Insurance broker findings delayed

Deputy state’s attorney may present report to County Executive Committee Sept. 7

Winnebago County Deputy State’s Attorney Chuck Prorok said last week he may present findings of his investigation of the county’s former insurance broker to the County Board’s Executive Committee Aug. 23.

However, Winnebago County State’s Attorney Paul Logli said Aug. 24 the findings may be presented as late as Sept. 7. Logli cited more interviews were needed to complete the report.

Prorok began his controversial investigation in February into alleged undisclosed fees paid to Bruce Hagshenas, president of Benefit Planning Services Inc.

The investigation was controversial because Hagshenas contributed $1,000 in 2000 to Prorok’s failed campaign for judge in the 17th Judicial Circuit.

Prorok’s supervisor, Logli, tapped him for the job despite calls by some County Board members for Prorok to recuse himself from the investigation to avoid even an appearance of a conflict of interest.

The Rock River Times reported June 16 that Prorok planned to complete the investigation and issue his report by the middle of July (see article “Insurance investigation nears conclusion”). Prorok said last week he still had to speak with representatives of the county’s new insurance broker, Rockford Consulting and Brokerage, Inc., before completing his report.

In addition to being the county’s insurance broker, Benefit Planning was also broker for the Rockford School District, Harlem School District and Rockford Park District. Benefit Planning’s contract with the Harlem schools expires in 2005.

The June 16 article suggested Prorok had a precedent to follow during his investigation due to similar Illinois insurance broker lawsuits in Rosemont, Orland Hills and Williamson County. The Williamson County Agricultural Association alleged in court documents hidden commissions Aon Corp., received were really “undisclosed kickbacks.”

Hagshenas is familiar with the area’s court system. Hagshenas is a plaintiff in a defamation lawsuit filed in March concerning alleged comments County Board member Patti Thayer made at an Executive Committee meeting last October.

In another case in 1982, Hagshenas sued co-owners Robert Gaylord Jr. and Virginia Gaylord to dissolve Imperial Travel Ltd., a travel agency that was founded in 1980.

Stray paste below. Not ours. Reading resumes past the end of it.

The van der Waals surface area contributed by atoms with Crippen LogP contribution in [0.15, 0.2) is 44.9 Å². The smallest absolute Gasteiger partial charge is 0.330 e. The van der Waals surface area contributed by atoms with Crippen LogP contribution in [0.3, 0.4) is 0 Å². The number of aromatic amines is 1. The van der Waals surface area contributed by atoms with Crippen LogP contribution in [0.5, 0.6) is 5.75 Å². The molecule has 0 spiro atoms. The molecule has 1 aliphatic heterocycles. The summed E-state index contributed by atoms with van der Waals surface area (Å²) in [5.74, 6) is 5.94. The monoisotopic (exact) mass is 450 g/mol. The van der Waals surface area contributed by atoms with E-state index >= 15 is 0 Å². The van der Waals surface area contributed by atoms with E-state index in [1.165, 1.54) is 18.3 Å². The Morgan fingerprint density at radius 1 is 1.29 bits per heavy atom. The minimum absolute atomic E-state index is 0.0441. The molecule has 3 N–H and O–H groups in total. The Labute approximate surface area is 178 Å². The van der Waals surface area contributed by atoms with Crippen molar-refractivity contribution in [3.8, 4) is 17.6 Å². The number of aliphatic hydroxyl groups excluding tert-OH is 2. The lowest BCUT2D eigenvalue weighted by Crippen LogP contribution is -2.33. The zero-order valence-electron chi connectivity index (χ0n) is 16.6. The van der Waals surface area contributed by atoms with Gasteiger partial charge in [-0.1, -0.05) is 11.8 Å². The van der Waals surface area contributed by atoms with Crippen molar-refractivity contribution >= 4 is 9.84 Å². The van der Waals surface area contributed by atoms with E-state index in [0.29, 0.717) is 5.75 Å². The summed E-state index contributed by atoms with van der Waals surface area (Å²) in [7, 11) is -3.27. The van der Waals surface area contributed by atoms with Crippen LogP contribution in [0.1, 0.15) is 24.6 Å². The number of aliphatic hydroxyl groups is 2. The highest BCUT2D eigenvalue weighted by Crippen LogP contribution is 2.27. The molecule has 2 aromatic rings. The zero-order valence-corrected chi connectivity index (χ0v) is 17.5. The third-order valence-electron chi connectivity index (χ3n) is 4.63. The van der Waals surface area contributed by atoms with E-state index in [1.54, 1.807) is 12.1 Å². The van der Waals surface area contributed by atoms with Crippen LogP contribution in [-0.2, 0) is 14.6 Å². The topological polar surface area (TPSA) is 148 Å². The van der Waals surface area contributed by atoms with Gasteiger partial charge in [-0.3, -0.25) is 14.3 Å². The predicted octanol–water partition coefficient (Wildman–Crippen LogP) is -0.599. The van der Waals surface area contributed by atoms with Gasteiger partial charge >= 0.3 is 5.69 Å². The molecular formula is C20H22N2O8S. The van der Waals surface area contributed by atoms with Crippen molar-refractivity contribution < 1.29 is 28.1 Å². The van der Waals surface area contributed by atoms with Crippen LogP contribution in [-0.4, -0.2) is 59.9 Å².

According to the appellate court’s 1990 decision concerning the dispute, Hagshenas’ ex-wife, Barbara Hagshenas, testified that she, Bruce and the Gaylords were all “involved in a cash-skim operation involving commission checks and incoming cash. She stated Virginia would take large amounts of cash home with her. She saw Virginia give Bruce an amount of cash in Reno.

“She and Bruce testified they told the Gaylords they wanted to stop the operation on several occasions, and it was eventually stopped sometime in 1982. When Bruce was first asked about this by the Gaylords at trial, he was evasive and stated he did not know what was going on, but he had suspicions Virginia was skimming cash.

“In later testimony, he admitted full knowledge and stated he was evasive earlier because he was surprised it was brought out. The Gaylords denied there was ever a cash-skim operation. Virginia stated she took cash to her home as part of an ongoing study of the cash receipts that was initiated after she discovered their first manager had been embezzling,” reads the courts decision.

The decision added: “The Hagshenases stated they had full knowledge of the scheme and participated in it. Though they stated at times they voiced their objection, they also testified that the scheme was stopped. They did not relate in their testimony how this concluded scheme had anything to do with the other conduct that occurred.”

On the assumption a cash-skimming operation existed, the court decided the issue was not relevant to the litigation. The appellate court ruled in the Gaylords’ favor, but did not award punitive damages.

Prorok said last week he was not aware of the case.

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